O Bury Me Not

Flat on my back in switchgrass, I sing ‘O Give Me a Home’ to the thousand-mile wind. Sometimes when I sing I even love my father. I feel how his braced leg fails him on any grassy slope. I see his withered right ankle, pale upon the good one, as he scoots along the floor to the bathroom—“out of my way!”—his privacy lost to loose BVDs and desperation. I sing of the sweet land where fathers died for liberty, and I love him.

I love my mother when I sing of that swan like a maid in a heavenly dream. I sing our Kansas anthem and in those few lines I float with her, calm and protected. I forget my ugly duckliness, and I love her.

I love that flat, blue song, about home in an unclouded heaven, encouraged by words. A buffalo’d heaven with room to roam and play—especially deer, in particular antelope. No barren mesas or lost canyons, just the thick, shivering hide of horned and feathered grain, of cumulic Kansas.

Lying in the fields beyond Eby Street I sing full throat until my heart bursts for endless blue sky, endless yellow prairie—for endless itself, the best of all possible endings. A dreamy-head in eight-foot grain, my hands grip pale roots, talon’d deep in black earth.

“Close your eyes, boys and girls, form your notes, listen to the words,” teacher says, and alone under the firmament I sing the cowboy songs, of lost boys and fallen girls, tragic love and lonely hope, paltry hate and dumb death. Too young and wild for salvation, Nana’s church word, too wise to know better—and I love their six-gun hearts.

Foundering to the grave, mama in their pockets, they tear full chisel across my plain horizon, rip-snorters and gallivants, forsaken darlins’ all. When the sad stanza comes ‘round and the red rose blooms—over an ill look, a wrong card, a bad turn—I crybaby their beautiful words. Safe and unseen in blue and green I weep for cut-and-come-again chirks fine as cream gravy, who freeze in their line camps, undiscovered until spring. Tired riders fetched up on forgotten trails, who send their dust to heaven. Ghosts who pick violets in cottonwood draws.

I try to be good, to mend my ways and be a light in His eye. I read old poems and think: if I but unlock those magic phrases! The flowery, pearl-handled syllables, the long-gone, difficult words in western song-stories we sing in bright, orderly classrooms. With them redemption, Nana’s church-word, is possible. I’ll avoid a bad end and God’s great goodness will redeem me. Forgiveness hides in treasure words—in the must of the barn, the urgency of foals, the glamour of honest sweat, the sparkling diamonds on wheat, corn, rye and sorghum, after the rain.

With hard work and good words I might rise. Be like glass to God.

But I read my father, too, his secret language of mouth, step, and arm. Of pause and tighten, throat sound and chopped cough. Most days his mood is my truest Bible and I know what I am, will always be: a curse, a crime, a spill upon his clean shop floor. The boy Mom had to rape him for, she always says. An unreliable fool who’ll leave no trace, end up a card forgotten in an apron pocket. I know, the songs tell me: after a time all pockets are lost.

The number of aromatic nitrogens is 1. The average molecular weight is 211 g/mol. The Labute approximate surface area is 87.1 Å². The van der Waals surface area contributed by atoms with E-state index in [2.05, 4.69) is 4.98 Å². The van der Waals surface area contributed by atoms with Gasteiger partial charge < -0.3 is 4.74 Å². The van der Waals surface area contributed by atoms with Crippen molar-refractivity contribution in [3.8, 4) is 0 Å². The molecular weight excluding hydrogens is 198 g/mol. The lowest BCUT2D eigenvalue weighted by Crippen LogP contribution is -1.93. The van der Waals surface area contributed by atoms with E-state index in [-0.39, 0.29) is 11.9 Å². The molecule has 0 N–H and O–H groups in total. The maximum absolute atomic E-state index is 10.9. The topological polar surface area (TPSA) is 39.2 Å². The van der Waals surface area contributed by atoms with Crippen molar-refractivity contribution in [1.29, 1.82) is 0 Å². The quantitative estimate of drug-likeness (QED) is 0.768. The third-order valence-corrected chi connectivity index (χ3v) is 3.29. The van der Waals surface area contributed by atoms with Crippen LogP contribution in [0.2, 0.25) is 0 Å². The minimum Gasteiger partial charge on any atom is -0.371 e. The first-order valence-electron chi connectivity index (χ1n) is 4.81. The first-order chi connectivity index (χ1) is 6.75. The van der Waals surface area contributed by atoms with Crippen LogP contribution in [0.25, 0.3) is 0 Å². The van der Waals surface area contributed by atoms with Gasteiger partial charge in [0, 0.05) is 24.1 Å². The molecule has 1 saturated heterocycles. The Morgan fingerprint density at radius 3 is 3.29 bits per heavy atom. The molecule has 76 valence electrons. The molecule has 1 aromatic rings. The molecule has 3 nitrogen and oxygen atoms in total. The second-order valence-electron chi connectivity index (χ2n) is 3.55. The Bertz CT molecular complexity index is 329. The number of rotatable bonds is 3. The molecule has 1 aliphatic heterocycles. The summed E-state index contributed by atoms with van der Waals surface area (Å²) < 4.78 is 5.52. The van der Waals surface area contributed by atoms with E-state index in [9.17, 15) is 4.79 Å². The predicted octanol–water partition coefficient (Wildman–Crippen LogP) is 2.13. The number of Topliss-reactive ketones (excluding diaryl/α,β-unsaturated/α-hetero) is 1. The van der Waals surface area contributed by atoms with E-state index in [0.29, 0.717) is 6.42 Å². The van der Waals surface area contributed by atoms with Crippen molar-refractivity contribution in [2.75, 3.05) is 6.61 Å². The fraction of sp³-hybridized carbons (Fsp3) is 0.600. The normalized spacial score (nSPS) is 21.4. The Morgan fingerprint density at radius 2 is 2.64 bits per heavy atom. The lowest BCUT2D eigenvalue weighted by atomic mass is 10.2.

At Nana’s I study the picture of her uncle, gone to old Mexico to hide and die. His fancy vest and two-gun rig, and how his eye chases hope but his mouth is wicked. A bad boy who didn’t deserve redemption, Nana’s church-word.

My throat sore from singing, I rise and sway but want to stay, to ease slow into the great, grassy pond of Kansas. I brush off for the ride back to the house.

Pump-pump, push-push—a bump over the rough edge and I leave the fields. On Grandview doors and windows stand watch on the lovely frontier, reflect the zazz of late summer meadows, the hovering midge clouds illuminated by sol invictus. I wheel slow past warm orange windows of lucky boys and girls, lit from within. I picture hearth fires built with slow hands, banked and fed with tender restraint. Take me in, as I reach as to grab an ember for my pocket, to carry with me where the air is so pure, the zephyrs so free, the breezes so balmy and light, where a thousand mile wind stirs and rattles but never breaks my buckaroo heart. I steer one-handed, heat in my close-held fist.

At the final turn I stop, straddle my cross-bar. I open my empty hand, hold it up to the last of the light. Heat rises, disappears.

Home is just pretend. A place where everyone says please and thank you, and they knock before entering—where’s that? where the only slaps are screen doors, as heat retreats and light gets small, where it takes all evening to finish saying hey? where love gathers for loud breakfasts, galleon lunches, and linger-long, lamp-lit dinners on mis-matched grandma-china? where none are left hungry? where front-porch fiddles reel under the midnight moon, scratch out lullabies for old-timers and sleepyhead babes? where children are safe from calloused hands? where is that dreamland door?

Time to forget best-beloved poems, to put away purloined phrases and secret syllables, my Whitman words and Sandburg songs. To quiet my over-active imagination.

“What’s he going on about? I never know what he’ll say next…”

“Slow down, buster, talk reg’lar…”

“Get over here, I’ll make you smart, mister…”

I turn my handles, stand, and push-push, empty eyes on black tires.

In a narrow grave, just six by three 

We buried him there on the lone prairie
 
And the cowboys now, as they roam the plain
For they marked the spot where his bones were lain
Fling a handful of roses o’er his grave 

With a prayer to Him that his soul be saved

 


Excerpt, "Near Goodland"
Copyright 2016 Greg Correll All rights Reserved

cement mixer me
 

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Thursday, July 27, 2017

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fine art prints
writing by Greg Correll